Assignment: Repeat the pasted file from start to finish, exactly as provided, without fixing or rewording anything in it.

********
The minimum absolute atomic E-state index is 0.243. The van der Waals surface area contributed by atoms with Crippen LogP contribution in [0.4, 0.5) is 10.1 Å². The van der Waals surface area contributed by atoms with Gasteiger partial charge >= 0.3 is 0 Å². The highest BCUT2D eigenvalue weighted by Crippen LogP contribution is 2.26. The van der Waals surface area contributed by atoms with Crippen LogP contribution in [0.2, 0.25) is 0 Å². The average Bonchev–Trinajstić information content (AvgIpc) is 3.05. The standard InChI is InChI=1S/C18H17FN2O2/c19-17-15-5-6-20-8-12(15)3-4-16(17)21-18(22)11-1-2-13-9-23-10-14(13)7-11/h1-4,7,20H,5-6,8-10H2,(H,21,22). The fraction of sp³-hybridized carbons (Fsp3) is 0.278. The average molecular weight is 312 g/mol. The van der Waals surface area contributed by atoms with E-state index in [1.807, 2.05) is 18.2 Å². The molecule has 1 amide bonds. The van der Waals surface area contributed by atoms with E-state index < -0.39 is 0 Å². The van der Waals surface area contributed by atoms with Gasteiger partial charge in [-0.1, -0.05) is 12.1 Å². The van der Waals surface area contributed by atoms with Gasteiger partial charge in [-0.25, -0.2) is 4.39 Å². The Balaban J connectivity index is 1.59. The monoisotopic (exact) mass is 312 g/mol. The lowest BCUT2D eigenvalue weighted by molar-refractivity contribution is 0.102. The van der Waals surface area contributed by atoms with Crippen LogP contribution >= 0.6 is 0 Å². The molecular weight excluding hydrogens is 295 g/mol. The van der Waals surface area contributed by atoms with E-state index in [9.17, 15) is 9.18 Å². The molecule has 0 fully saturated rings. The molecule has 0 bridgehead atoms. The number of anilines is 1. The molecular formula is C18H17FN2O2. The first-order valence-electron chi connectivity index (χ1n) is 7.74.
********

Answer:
The minimum absolute atomic E-state index is 0.243. The van der Waals surface area contributed by atoms with Crippen LogP contribution in [0.4, 0.5) is 10.1 Å². The van der Waals surface area contributed by atoms with Gasteiger partial charge >= 0.3 is 0 Å². The highest BCUT2D eigenvalue weighted by Crippen LogP contribution is 2.26. The van der Waals surface area contributed by atoms with Crippen LogP contribution in [0.2, 0.25) is 0 Å². The average Bonchev–Trinajstić information content (AvgIpc) is 3.05. The standard InChI is InChI=1S/C18H17FN2O2/c19-17-15-5-6-20-8-12(15)3-4-16(17)21-18(22)11-1-2-13-9-23-10-14(13)7-11/h1-4,7,20H,5-6,8-10H2,(H,21,22). The fraction of sp³-hybridized carbons (Fsp3) is 0.278. The average molecular weight is 312 g/mol. The van der Waals surface area contributed by atoms with E-state index in [1.807, 2.05) is 18.2 Å². The molecule has 1 amide bonds. The van der Waals surface area contributed by atoms with E-state index < -0.39 is 0 Å². The van der Waals surface area contributed by atoms with Gasteiger partial charge in [-0.1, -0.05) is 12.1 Å². The van der Waals surface area contributed by atoms with Gasteiger partial charge in [-0.25, -0.2) is 4.39 Å². The Balaban J connectivity index is 1.59. The monoisotopic (exact) mass is 312 g/mol. The lowest BCUT2D eigenvalue weighted by molar-refractivity contribution is 0.102. The van der Waals surface area contributed by atoms with Crippen LogP contribution >= 0.6 is 0 Å². The molecular weight excluding hydrogens is 295 g/mol. The van der Waals surface area contributed by atoms with E-state index in [9.17, 15) is 9.18 Å². The molecule has 0 fully saturated rings. The molecule has 0 bridgehead atoms. The number of anilines is 1. The molecular formula is C18H17FN2O2. The first-order valence-electron chi connectivity index (χ1n) is 7.74.